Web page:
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tion of large masses of ice. In the sea south from Spitzbergen, light boats would be useless ; for it being strewed with the wreck of fields, which, from its various dispositions, acquires the name of packs, streams, or floes, the process of boring is requisite, which can be accomplished only with heavy vessels. But, in high eastern latitudes, such a process may be seldom required; and so far as these little vessels can proceed, they may traverse with tolerable freedom, rendering them the fittest means of seeking the highest northern latitude, or the greatest eastern longitude.

General Observations on the former and present Geological

Condition of the Countries discovered by Captains Party and Ross. By Professor JAMESON *.

THE observations made during the four Arctic Expeditions, viz. that under Captain Ross, and the three under Captain Parry, afford the following general facts and inferences :

1. That the regions explored abound in primitive and transition rocks; that, although the secondary rocks occupy considerable tracts, still their extent is more limited than that of the older formations; that the alluvial deposites are not extensive; that true or modern volcanic rocks were nowhere met with ; and that the only traces of the tertiary strata were found in the sandstones and clays connected with the secondary traps of Baffin's Bay.

2. That the primitive and transition islands were, in all probability, at one time connected together, and formed a continuous mass with the continental parts of America ; and that, in the plains and hollows of this land were deposited the secondary limestones, sandstones, gypsum, and coal, and upon these again the tertiary rocks.

3. That, after the deposition of these secondary and tertiary rocks, the land appears to have been broken up, and reduced either suddenly or by degrees, or partly by sudden and violent action, and partly by the long continued agency of the atmosphere and the ocean, into its present insular and peninsular form; and that, consequently, the secondary and tertiary formations were formerly, in those regions, more extensively distributed than they are at present.

* From Parry's Third Voya

4. That, previous to the deposition of the coal-formation, as that of Melville Island, the transition and primitive hills and plains supported a rich and luxuriant vegetation, principally of cryptogamous plants, especially the ferns, the prototypes of which are now met with only in the tropical regions of the earth. The fossil corals of the secondary limestones also intimate, that before, during, and after, the deposition of the coalformation, the waters of the ocean were so constituted as to support polyparia, closely resembling those of the present equatorial seas.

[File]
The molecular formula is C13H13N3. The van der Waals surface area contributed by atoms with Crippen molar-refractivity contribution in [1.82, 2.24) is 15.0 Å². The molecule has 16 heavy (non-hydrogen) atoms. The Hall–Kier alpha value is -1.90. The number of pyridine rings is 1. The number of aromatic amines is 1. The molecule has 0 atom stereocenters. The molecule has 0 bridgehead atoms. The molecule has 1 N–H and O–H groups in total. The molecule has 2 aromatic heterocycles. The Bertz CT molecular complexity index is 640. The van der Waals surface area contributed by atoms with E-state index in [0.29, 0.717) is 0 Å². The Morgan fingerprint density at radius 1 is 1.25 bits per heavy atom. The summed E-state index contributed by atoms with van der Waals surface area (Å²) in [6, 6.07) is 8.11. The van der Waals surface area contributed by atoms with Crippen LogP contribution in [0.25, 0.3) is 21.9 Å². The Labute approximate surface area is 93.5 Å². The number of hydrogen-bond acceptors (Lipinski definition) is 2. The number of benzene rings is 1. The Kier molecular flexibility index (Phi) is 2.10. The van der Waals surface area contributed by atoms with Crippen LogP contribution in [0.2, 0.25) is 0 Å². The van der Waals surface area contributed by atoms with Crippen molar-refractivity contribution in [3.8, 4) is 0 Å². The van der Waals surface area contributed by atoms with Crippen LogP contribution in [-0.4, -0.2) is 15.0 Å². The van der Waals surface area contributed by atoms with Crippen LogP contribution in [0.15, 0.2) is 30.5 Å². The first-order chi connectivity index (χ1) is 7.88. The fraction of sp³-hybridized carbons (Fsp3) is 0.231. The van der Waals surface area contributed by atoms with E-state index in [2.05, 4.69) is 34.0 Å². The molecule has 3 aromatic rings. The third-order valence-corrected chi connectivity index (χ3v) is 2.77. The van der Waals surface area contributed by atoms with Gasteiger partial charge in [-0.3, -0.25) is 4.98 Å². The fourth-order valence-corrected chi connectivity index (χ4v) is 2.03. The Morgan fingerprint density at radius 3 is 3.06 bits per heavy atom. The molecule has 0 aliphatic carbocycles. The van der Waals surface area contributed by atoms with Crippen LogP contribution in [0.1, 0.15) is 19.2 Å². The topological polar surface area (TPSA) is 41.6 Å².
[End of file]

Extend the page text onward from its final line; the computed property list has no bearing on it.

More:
5. That, previous to, and during, the deposition of the tertiary strata, these now frozen regions supported forests of dicotyledonous plants, as is shewn by the fossil dicotyledonous woods met with in connection with these strata in Baffin's Bay, and by the fossil wood of Melville Island, Cape York, and Byam Martin Island.

6. That the boulders or rolled blocks met with in different quarters, and in tracts distant from their original localities, afford evidence of the passage of water across them, and at a period subsequent to the deposition of the newest solid strata, namely, those of the tertiary class.

7. That nowhere are there any discoverable traces of the agency of modern volcanoes; and we may add, that, in the Arctic Regions, the only appearances of this kind are those in Jan Mayen's Island, described by Scoresby.

8. That the only intimations of older volcanic action are those afforded by the presence of secondary trap-rocks, such as basalt, greenstone, trap-tuffa, and amygdaloid.

9. That the black bituminous coal, the coal of the oldest coalformation, which some speculators maintain to be confined to the more temperate and warmer regions of the earth, is now proved, by its discovery in Melville Island, far to the west, and in Jameson's Land, far to the east, in Old Greenland, to form an interesting and important feature in the geognostical constitution of arctic countries.

10. That the red sandstone of Possession Bay, &c, renders it probable that'rock-salt may occur in that quarter.

11. That, although no new metalliferous compounds have occurred to gratify the curiosity of the mineralogist, yet the regions explored by Captain Parry have afforded various interesting and highly useful ones, such as octahedral or magnetic ironore, rhomboidal or red iron-ore, prismatic or brown iron-ore, and prismatic chrome-ore, or chromate of iron ; also the common ore of copper, or copper pyrites ; molybdena glance, cr sulphuret of molybdena ; ore of titanium ; and that interesting and valuable mineral, graphite or black lead.

12. That the gems, the most valued and most beautiful of mineral substances, are not wanting in the Arctic Regions visited by the Expeditions, is proved by the great abundance of the precious garnet, which we doubt not will be found, on more particular examination of the primitive rocks, to present all the beautiful colours and elegant forms for which it is so much admired. Rock-crystal, another of the gems, was met with, and also beryl and zircon.

13. That these newly-discovered lands exhibit the same general geognostical arrangements as occur in all other extensive tracts of country hitherto examined by the naturalist; a fact which strengthens that opinion which maintains that the grand features of nature, in the mineral kingdom, are every where similar, and, consequently, that the same general agencies must have prevailed generally during the formation of the solid mass of the earth,